• A botched birth which resulted in a baby suffering from quadriplegic cerebral palsy;
  • A woman having to return to hospital a week after her caesarean section because of abdominal pain; it turned out a swab had been left in her abdomen, and her placenta had not been removed;
  • A toddler being left brain damaged allegedly because of the slow response of nursing staff to her choking on her own vomit after intestinal surgery;
  • A study of health standards finding that only five out of the 696 hospitals and clinics inspected complied with the standards set out by the Department of Health in order to achieve an 80% pass mark;
  • A baby losing an arm after an intravenous drip had been incorrectly inserted, leading to complications and, ultimately, amputation;
  • One woman having her bladder stitched to her womb during a caesarean operation – but the doctors not being held to account because vital information was missing from her file;
  • The revelation that there is not a single full-time oncologist working at any of KwaZulu-Natal’s state hospitals;
  • A man being discharged despite a part of an ankle wound still being open. He required further surgery four months later, and will likely have to wear an ankle brace for the rest of his life;
  • A staff nurse mistreating a bedridden patient, ridiculing her for being unable to sit up to have her diaper changed and not drawing the bed curtains to give the woman privacy. The patient died the following day, reportedly receiving ‘very little assistance’; and
  • The unexplained discovery of a 61-year-old man’s body in a hospital ceiling 13 days after he disappeared following an operation.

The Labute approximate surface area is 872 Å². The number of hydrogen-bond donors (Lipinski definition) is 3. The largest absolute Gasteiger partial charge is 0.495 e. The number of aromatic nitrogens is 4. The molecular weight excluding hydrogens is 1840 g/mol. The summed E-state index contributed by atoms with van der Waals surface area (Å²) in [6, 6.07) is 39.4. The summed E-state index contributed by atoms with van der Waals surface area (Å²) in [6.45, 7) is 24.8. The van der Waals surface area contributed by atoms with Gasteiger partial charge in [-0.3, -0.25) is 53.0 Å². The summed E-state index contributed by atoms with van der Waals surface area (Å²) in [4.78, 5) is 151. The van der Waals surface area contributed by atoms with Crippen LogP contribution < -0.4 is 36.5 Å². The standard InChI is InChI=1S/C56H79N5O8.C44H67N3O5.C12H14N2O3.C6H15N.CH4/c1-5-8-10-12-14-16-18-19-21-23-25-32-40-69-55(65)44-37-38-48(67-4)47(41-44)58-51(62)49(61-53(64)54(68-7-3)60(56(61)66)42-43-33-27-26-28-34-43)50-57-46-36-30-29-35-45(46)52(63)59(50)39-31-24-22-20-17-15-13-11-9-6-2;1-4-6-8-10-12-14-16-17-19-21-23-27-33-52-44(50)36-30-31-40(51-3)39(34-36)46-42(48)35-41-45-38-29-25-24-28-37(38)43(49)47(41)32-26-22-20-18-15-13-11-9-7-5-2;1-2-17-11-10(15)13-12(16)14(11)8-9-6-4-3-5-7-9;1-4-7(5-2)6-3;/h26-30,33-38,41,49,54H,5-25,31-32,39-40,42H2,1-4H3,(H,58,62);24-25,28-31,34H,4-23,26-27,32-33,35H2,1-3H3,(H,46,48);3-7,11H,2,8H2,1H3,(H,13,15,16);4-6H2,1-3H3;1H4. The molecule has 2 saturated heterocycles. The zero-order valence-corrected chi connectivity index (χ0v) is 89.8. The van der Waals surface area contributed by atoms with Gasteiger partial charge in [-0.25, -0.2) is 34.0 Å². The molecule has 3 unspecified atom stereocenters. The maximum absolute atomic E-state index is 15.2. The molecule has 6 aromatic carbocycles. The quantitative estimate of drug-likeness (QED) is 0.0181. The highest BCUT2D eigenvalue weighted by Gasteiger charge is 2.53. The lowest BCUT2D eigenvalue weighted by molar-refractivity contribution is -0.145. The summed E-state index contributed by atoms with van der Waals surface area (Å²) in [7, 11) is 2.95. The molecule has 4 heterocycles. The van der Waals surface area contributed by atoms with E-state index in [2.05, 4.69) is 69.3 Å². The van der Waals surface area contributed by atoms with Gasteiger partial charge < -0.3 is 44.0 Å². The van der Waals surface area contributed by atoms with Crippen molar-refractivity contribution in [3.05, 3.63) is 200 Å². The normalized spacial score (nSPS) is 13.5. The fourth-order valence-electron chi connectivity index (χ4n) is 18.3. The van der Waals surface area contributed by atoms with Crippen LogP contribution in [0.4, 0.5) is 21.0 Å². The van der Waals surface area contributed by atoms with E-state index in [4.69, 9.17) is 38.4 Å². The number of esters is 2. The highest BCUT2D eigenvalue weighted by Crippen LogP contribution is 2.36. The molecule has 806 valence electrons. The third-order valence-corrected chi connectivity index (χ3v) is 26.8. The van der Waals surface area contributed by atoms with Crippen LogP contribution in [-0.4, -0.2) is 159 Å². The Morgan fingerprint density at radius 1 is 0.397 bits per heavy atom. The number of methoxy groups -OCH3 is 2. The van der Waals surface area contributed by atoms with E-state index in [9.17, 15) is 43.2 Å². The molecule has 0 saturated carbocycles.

The IRR argued that continuing to fund the country’s deficient public health system and effectively nationalising private healthcare will not improve health outcomes.

“South Africa needs to be innovative in working to provide quality healthcare for all, but disabling excellence in the private healthcare system will not be the answer,” it said.

“Greater access to private healthcare should go hand in hand with improving the public healthcare system, which can only be achieved through merit-based appointments, strict accountability for poor performance, and effective action against corruption and wasteful spending.

“Access to private healthcare can be expanded by allowing low-cost medical schemes and primary health insurance policies.”

The IRR said that poor households should be helped to join these schemes or buy these policies through tax-funded health vouchers.

To help spread risks, medical scheme membership and/or health insurance cover should be mandatory for all employees, with premiums for lower-paid employees buttressed by employer contributions for which businesses would garner tax credits.

“Medical schemes and health insurers would then have to compete for the custom of South Africans, which would encourage innovation and help to hold down costs,” the IRR said.

The report recommends increased public-private partnerships, regulations to allow the private sector to establish more day hospitals and the like, and that private universities and hospitals be permitted to train doctors, specialists, and other health providers, as public training institutions cannot meet the scale of need.

The full report is embedded below:

IRR – South Africa’s National ‘Death’ Insurance Scheme by BusinessTech on Scribd


Read: A worrying number of doctors say they will consider leaving South Africa if NHI is implemented

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New report gives you 102 reasons why you should be worried about the NHI